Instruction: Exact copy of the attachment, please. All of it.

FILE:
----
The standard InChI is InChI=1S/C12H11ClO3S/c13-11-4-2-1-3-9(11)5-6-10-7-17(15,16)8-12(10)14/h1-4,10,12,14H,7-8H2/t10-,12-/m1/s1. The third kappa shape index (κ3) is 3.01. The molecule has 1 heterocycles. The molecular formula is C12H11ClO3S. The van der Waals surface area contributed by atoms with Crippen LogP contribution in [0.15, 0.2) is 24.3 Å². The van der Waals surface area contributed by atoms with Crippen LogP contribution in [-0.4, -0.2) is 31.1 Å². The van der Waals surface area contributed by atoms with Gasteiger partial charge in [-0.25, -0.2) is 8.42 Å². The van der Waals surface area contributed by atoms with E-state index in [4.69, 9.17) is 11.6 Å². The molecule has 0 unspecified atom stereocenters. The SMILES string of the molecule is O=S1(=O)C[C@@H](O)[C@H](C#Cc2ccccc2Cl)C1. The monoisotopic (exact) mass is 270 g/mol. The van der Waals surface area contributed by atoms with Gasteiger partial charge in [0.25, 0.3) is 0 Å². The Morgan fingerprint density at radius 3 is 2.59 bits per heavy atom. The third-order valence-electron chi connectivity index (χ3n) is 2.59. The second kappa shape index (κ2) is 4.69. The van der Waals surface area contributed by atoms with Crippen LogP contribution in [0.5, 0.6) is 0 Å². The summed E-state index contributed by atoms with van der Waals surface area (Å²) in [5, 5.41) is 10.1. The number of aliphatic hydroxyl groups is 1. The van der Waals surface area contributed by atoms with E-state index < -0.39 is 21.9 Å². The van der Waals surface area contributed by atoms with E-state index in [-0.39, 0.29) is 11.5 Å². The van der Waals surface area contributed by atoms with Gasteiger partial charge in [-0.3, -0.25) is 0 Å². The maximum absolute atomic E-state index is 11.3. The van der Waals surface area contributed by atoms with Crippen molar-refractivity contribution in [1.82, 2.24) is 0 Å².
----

The standard InChI is InChI=1S/C12H11ClO3S/c13-11-4-2-1-3-9(11)5-6-10-7-17(15,16)8-12(10)14/h1-4,10,12,14H,7-8H2/t10-,12-/m1/s1. The third kappa shape index (κ3) is 3.01. The molecule has 1 heterocycles. The molecular formula is C12H11ClO3S. The van der Waals surface area contributed by atoms with Crippen LogP contribution in [0.15, 0.2) is 24.3 Å². The van der Waals surface area contributed by atoms with Crippen LogP contribution in [-0.4, -0.2) is 31.1 Å². The van der Waals surface area contributed by atoms with Gasteiger partial charge in [-0.25, -0.2) is 8.42 Å². The van der Waals surface area contributed by atoms with E-state index in [4.69, 9.17) is 11.6 Å². The molecule has 0 unspecified atom stereocenters. The SMILES string of the molecule is O=S1(=O)C[C@@H](O)[C@H](C#Cc2ccccc2Cl)C1. The monoisotopic (exact) mass is 270 g/mol. The van der Waals surface area contributed by atoms with Gasteiger partial charge in [0.25, 0.3) is 0 Å². The Morgan fingerprint density at radius 3 is 2.59 bits per heavy atom. The third-order valence-electron chi connectivity index (χ3n) is 2.59. The second kappa shape index (κ2) is 4.69. The van der Waals surface area contributed by atoms with Crippen LogP contribution in [0.5, 0.6) is 0 Å². The summed E-state index contributed by atoms with van der Waals surface area (Å²) in [5, 5.41) is 10.1. The number of aliphatic hydroxyl groups is 1. The van der Waals surface area contributed by atoms with E-state index < -0.39 is 21.9 Å². The van der Waals surface area contributed by atoms with E-state index in [-0.39, 0.29) is 11.5 Å². The van der Waals surface area contributed by atoms with Gasteiger partial charge in [-0.3, -0.25) is 0 Å². The maximum absolute atomic E-state index is 11.3. The van der Waals surface area contributed by atoms with Crippen molar-refractivity contribution in [1.82, 2.24) is 0 Å².